3. Don’t return to the scene of the crime. Especially don’t return to the scene of the crime with evidence of your guilt. I can’t even believe he managed to get away floating the 5k chips all over the place. He really should have been caught much earlier.

4. At least the Suncoast robbery was technically a plan. It wasn’t a great plan and it counted on a lot of potential variables not to happen...but it was a plan. He didn’t plan at The Bellagio, he decided he wasn’t going to waste his precious time walking in without stealing something and improvised.

5. DON’T TALK!!! If you must commit armed robbery, and I cannot emphasize enough how strongly I believe you shouldn’t, maybe don’t tell literally the entire Internet about it and lead them directly to you. Just a thought.


In the third segment, we get into a crime that at least directly involves a casino game and cheating!

The segment does a reasonable job of explaining the rules of Pai-Gow Poker, at least, to the extent they are relevant. Relevantly, there is a high hand and a low hand, the low hand consists of two cards (and cannot be better than the high hand) and the high hand consists of the best five card poker hand. If the player and dealer both fail to win both hands, then the result is a push. The dealer also wins if both hands are a tie, but that’s quite rare.

At the Hard Rock Casino, under the alias, “Clifton Burton,” James Shehady was a relatively well-known Pai-Gow Poker player to the casino. He was so well-known, in fact, that it was noticed that he never lost on Sundays. Any other day...you guessed it...he wasn’t quite as lucky.

This determination was made just by way of player tracking, which made the casino pretty suspicious before the cheat was out.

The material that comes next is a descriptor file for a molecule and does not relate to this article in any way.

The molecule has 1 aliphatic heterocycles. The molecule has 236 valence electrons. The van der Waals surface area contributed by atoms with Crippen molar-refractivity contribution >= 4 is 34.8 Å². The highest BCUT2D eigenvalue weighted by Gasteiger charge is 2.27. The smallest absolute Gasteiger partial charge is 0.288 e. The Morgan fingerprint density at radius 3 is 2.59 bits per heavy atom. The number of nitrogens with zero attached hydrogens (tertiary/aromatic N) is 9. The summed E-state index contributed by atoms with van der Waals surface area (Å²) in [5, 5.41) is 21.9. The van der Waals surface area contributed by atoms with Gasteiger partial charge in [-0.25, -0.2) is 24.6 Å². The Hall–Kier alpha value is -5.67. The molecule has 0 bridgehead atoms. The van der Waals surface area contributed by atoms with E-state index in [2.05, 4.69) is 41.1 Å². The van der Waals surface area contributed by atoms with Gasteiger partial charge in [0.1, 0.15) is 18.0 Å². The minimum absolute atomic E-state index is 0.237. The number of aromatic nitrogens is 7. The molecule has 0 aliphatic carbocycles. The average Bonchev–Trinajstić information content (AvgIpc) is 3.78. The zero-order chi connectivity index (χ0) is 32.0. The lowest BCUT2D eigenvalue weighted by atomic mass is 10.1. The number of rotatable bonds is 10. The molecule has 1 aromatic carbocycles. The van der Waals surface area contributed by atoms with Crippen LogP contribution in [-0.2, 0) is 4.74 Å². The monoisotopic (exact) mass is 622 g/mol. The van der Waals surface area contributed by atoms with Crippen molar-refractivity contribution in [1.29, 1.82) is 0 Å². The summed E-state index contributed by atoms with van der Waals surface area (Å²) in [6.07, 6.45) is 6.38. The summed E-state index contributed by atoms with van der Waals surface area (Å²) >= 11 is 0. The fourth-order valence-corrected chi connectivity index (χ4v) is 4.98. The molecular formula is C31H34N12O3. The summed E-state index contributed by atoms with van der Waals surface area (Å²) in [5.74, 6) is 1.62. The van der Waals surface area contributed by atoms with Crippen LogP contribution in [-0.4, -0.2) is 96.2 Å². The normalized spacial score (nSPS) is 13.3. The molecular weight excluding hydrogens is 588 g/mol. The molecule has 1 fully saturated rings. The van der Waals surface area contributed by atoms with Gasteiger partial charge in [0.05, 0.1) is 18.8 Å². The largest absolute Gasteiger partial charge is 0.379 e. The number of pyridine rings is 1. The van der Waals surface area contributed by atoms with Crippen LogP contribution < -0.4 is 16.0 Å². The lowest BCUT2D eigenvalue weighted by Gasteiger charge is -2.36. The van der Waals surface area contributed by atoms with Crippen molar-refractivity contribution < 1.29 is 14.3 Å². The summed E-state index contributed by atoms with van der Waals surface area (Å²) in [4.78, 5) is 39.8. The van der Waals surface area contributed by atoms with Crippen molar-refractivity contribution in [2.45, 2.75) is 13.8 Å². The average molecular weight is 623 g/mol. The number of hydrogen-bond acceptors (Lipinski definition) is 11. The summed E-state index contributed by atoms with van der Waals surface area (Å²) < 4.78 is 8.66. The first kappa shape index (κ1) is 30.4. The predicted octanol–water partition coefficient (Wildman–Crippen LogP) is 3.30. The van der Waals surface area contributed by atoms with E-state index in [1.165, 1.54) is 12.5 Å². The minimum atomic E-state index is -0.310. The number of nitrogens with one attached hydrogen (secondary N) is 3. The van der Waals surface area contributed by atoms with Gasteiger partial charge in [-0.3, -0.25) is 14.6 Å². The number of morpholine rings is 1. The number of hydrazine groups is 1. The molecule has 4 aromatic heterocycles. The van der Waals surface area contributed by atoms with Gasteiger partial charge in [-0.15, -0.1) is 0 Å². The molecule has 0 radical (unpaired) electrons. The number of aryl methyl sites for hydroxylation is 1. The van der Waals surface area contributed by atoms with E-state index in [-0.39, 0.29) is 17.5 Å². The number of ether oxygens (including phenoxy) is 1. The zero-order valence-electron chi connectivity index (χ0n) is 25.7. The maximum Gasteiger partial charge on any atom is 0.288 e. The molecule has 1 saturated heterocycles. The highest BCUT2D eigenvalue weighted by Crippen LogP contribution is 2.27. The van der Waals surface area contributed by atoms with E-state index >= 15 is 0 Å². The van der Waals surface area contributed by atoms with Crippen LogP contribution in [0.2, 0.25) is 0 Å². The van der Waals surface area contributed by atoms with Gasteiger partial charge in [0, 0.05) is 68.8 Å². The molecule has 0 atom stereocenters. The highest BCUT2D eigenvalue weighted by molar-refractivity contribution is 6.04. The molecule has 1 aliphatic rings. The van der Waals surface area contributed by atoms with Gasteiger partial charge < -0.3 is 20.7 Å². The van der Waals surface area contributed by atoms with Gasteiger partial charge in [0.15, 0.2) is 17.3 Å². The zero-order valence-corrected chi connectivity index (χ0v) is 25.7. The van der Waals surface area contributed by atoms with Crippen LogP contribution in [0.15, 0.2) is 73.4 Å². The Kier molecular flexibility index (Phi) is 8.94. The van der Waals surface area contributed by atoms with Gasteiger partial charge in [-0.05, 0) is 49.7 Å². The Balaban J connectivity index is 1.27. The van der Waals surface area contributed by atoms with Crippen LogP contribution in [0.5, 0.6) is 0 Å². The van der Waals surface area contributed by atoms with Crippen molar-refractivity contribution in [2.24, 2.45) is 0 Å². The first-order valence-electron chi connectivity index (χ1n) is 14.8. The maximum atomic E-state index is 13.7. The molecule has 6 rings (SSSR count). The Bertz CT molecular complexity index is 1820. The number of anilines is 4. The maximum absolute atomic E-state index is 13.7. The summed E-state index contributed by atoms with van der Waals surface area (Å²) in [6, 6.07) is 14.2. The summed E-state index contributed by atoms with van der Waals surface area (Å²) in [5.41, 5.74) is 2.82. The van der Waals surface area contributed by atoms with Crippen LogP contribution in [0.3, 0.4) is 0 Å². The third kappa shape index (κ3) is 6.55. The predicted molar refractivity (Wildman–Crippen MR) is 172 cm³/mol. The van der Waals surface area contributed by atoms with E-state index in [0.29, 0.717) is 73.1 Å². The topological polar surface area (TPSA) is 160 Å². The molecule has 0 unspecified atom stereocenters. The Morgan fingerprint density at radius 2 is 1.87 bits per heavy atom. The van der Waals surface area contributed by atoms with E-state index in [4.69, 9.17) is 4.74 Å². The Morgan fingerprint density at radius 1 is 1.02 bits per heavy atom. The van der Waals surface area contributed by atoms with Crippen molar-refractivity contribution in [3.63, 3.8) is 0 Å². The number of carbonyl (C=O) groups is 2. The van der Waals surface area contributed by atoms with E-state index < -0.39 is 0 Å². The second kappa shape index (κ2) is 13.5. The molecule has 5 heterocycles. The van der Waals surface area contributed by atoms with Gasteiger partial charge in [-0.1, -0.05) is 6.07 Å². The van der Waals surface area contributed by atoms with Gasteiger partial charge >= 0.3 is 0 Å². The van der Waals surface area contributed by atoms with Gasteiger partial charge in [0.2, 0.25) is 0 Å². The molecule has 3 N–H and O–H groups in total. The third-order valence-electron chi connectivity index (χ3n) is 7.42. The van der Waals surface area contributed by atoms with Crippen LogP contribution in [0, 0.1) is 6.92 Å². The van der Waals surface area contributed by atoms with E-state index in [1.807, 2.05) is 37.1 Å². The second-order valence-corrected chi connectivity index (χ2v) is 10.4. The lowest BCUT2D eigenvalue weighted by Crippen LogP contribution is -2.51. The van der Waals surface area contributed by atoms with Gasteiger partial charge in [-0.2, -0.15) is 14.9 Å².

The cheat was collusion between Shehady and a five-year tenured dealer who otherwise had a pretty good record as an employee. It’s tough to know for sure, but the documentary lends you to the assumption that he literally never lost any hands.

The way it would work is the dealer would do a, “Quick Spread,” of the high hand after Shehady indicated to the dealer (via some hand or high motion) that he was beat. The quick spread was done in such a way that the dealer’s hand largely obscured Shehady’s high hand from camera view...and was also done quickly so it would have to be watched back anyway even if all the cards were visible in a frame.

Winning hands win, pushes push, loses push...sounds like a game I would like, if not for the whole straight up theft thing.

As far as the cheat itself went, the casino manager received an, “Anonymous Tip,” that there was a player colluding with the dealer in order to defraud the casino.

PLOT TWIST: The anonymous tip came from the dealer who was just trying to get out from under Shehady’s thumb. Shehady had given the dealer the (false) impression that he had connections to organized crime and that the dealer would very likely have an, “Accident,” if he ever stopped working with Shehady?

So, how did the dealer start?

Essentially, the dealer was himself a hardcore gambler who had racked up considerable debts. One of these debts was to an employee of the Hard Rock’s Sportsbook who himself owed Shehady money directly. The original arrangement was that they would help Shehady cheat only until such time that everyone was all settled up which probably would have only taken a session or two.

The not-as-bad guy won in the end as the dealer was not charged in exchange for testifying against career criminal Shehady.


1. That’s just how it goes. An important lesson for anyone considering crime is that crime is usually not a short-term affair. Much like the unwitting dealer turned accomplice, you’ll end up getting locked into it by one means or another. For Shehady, crime was just a way of life.

Anyway, the dealer was probably of the impression that if one goes down they both go down. That in conjunction with not wanting to die was enough to keep him in the game. I would assume he thought about getting himself put on a different game, as he certainly couldn’t quit his job, (without getting killed by Shehady, to his belief) but maybe there was no way to effectuate that.

2.) More scene of the crime stuff. Maybe Shehady thought that playing (and losing) on the other days of the week provided some sort of, “Cover,” of sorts, for him. Maybe he didn’t know that the casino was keeping records of his daily wins/losses.

In any case, I really don’t see any percentage in him playing on any day but Sunday. If he only plays on Sundays, then it just looks like a routine that he has.